Toyota Truly Believes 2018 Camry Will Do For Midsize Sedans What Tacoma Did For Midsize Trucks; Kentucky Plant Employment At All-Time High
Excited at the prospect of an all-new midsize sedan despite a drastic decrease in demand for midsize sedans, Toyota is ramping up employment at the Camry’s assembly plant in Georgetown, Kentucky.
With 700 additional manufacturing workers helping to launch the 2018 Toyota Camry, employment at Toyota’s Kentucky facility grew to 8,000, more than at any point in the plant’s three-decade history.
Toyota also builds Avalons and Lexus ES350s in Georgetown. (The Venza, a former Georgetown wagon, is dead.) But it’s the Camry, especially this all-new 2018 Camry, that will bring glory to the Kentucky plant if glory can indeed be brought.
Jack Hollis, the Toyota division’s group vice president and general manager, strongly believes the Camry is the beginning of a pro-sedan wave in America. In an extended interview with Autoline, Hollis spoke highly of the 2018 Camry’s potential, and of the potential for the entire car sector once the Camry stimulates demand.
“I think you’re going to see the entire sedan market pick up,” Hollis told Autoline, before hedging only a bit. “We’ll see a year from now.”
Indeed, the presumed pick-up will take time to measure. The new Camry will be followed shortly by an all-new, 10th-generation Accord, a car about which Honda — notoriously secretive — is gradually leaking details in order to engender a measure of hype. We expect to see a new Nissan Altima shortly thereafter. At that point, the three best-selling midsize sedans in America, already improving their market share at the end of their respective lifecycles, will be the newest members of the fleet, poised for even greater dominance in the segment.
But how much higher will the SUV/crossover sector have climbed by the time the new Camry and new Accord can establish renewed interest in the sedan bodystyle? Through the first five months of 2017, passenger cars are down to 37 percent market share thanks to the loss of more than 300,000 sales. SUVs/crossovers, meanwhile, have produced nearly 200,000 additional sales and have increased their share of the overall market to 41 percent; the two categories essentially swapped places over the span of just twelve months.
In the Camry’s case, Toyota believes the new sedan can do for midsize cars what the Toyota Tacoma did for midsize trucks, at least in a sense. While many small/midsize truck nameplates faded away, the Tacoma held steady. Then, even as General Motors re-inserted its nose into the small/midsize arena, the Tacoma produced greater sales — not fewer — and then ballooned when a new model was launched.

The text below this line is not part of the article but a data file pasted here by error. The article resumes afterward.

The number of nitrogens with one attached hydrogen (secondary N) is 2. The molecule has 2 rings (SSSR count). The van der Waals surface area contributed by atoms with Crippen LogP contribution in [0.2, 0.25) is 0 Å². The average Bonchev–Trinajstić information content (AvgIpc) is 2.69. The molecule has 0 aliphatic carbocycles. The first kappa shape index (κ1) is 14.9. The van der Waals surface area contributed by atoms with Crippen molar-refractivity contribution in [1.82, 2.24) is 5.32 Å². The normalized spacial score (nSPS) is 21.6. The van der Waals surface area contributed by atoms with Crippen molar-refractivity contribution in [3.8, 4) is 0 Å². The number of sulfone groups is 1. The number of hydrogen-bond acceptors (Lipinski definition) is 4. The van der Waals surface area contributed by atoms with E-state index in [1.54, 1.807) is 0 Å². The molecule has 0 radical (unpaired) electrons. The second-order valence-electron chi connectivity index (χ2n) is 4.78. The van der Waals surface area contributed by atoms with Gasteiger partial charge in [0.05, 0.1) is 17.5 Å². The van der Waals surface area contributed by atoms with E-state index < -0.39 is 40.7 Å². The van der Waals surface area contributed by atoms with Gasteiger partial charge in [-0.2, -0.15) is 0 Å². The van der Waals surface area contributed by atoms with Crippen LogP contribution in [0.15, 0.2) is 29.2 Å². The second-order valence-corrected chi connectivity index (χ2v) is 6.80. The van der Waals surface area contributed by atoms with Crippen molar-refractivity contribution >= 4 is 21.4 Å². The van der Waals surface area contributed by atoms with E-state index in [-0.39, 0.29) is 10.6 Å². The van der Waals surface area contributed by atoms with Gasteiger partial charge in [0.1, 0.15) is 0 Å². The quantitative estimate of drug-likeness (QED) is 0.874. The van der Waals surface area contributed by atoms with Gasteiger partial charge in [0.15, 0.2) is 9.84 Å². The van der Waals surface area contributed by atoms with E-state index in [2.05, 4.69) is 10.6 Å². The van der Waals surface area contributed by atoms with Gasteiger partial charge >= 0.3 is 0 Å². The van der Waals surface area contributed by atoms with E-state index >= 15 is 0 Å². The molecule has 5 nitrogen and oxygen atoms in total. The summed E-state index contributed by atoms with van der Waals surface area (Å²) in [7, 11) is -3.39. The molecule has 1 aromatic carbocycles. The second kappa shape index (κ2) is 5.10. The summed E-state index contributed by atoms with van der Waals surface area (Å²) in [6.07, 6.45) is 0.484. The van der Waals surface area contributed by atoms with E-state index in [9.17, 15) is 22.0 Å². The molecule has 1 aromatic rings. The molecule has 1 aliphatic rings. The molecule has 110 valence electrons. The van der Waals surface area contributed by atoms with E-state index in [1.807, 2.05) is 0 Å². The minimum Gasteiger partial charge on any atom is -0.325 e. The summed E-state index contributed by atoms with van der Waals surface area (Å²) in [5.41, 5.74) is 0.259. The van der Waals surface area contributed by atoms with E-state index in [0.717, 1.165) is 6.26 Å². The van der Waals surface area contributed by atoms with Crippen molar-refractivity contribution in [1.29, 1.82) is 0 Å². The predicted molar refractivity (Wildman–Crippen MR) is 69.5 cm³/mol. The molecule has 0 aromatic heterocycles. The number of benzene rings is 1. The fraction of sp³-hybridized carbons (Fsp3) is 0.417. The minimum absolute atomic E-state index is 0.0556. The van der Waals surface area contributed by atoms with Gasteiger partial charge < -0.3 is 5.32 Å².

2015 was the best year ever for U.S. Tacoma sales, until the Tacoma smashed that record in 2016. With plenty of help from competitors, midsize pickup truck sales jumped 40 percent in 2015 and a further 26 percent in 2016.
“That’s why I believe the same thing will happen here,” Toyota’s Hollis says, referring to the midsize sedan segment. “Do I think that we’re going to go from a market of two-thirds/one-third SUV to car and reverse it or flatten it? No, not at all.”
But Hollis believes that the 37 percent market share currently attributed to cars is a floor and will tilt back up.
“People want choice,” Hollis contends. Toyota, with a vast car portfolio and a huge utility vehicle network and a minivan and a pair of pickup trucks, offers plenty of that.
Toyota doesn’t just expect to see improvement from the Camry and its cohorts. Hollis considers the scenario to be critical. “The sales volume we have has gotta continue to be my number one focus,” Hollis says,”because I want those sales so we can continue to take that money and invest in products for the future.”
Timothy Cain is a contributing analyst at The Truth About Cars and Autofocus.ca and the founder and former editor of GoodCarBadCar.net. Follow on Twitter @timcaincars.
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